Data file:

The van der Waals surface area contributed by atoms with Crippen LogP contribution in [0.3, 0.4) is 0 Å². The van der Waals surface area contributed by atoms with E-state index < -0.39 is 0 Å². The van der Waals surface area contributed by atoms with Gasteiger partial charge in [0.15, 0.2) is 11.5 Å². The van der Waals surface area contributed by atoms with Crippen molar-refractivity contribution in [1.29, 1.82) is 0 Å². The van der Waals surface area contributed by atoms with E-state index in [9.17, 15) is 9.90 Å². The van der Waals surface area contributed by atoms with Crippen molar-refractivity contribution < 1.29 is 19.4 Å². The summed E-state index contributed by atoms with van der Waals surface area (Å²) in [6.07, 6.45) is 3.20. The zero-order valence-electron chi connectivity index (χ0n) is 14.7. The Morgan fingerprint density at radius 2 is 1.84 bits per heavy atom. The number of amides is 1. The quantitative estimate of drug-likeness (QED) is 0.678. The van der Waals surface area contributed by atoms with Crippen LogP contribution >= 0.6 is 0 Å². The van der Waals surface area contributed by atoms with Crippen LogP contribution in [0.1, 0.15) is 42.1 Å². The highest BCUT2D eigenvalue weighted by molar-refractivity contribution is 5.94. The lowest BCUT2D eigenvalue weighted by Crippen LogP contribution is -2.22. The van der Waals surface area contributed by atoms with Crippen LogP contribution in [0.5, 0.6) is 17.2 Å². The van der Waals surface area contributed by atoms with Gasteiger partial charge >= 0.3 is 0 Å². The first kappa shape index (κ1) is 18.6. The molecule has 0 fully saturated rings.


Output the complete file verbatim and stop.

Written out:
The van der Waals surface area contributed by atoms with Crippen LogP contribution in [0.3, 0.4) is 0 Å². The van der Waals surface area contributed by atoms with E-state index < -0.39 is 0 Å². The van der Waals surface area contributed by atoms with Gasteiger partial charge in [0.15, 0.2) is 11.5 Å². The van der Waals surface area contributed by atoms with Crippen molar-refractivity contribution in [1.29, 1.82) is 0 Å². The van der Waals surface area contributed by atoms with E-state index in [9.17, 15) is 9.90 Å². The van der Waals surface area contributed by atoms with Crippen molar-refractivity contribution < 1.29 is 19.4 Å². The summed E-state index contributed by atoms with van der Waals surface area (Å²) in [6.07, 6.45) is 3.20. The zero-order valence-electron chi connectivity index (χ0n) is 14.7. The Morgan fingerprint density at radius 2 is 1.84 bits per heavy atom. The number of amides is 1. The quantitative estimate of drug-likeness (QED) is 0.678. The van der Waals surface area contributed by atoms with Crippen LogP contribution >= 0.6 is 0 Å². The van der Waals surface area contributed by atoms with Crippen LogP contribution in [0.1, 0.15) is 42.1 Å². The highest BCUT2D eigenvalue weighted by molar-refractivity contribution is 5.94. The lowest BCUT2D eigenvalue weighted by Crippen LogP contribution is -2.22. The van der Waals surface area contributed by atoms with Crippen LogP contribution in [0.5, 0.6) is 17.2 Å². The van der Waals surface area contributed by atoms with Gasteiger partial charge >= 0.3 is 0 Å². The first kappa shape index (κ1) is 18.6. The molecule has 0 fully saturated rings.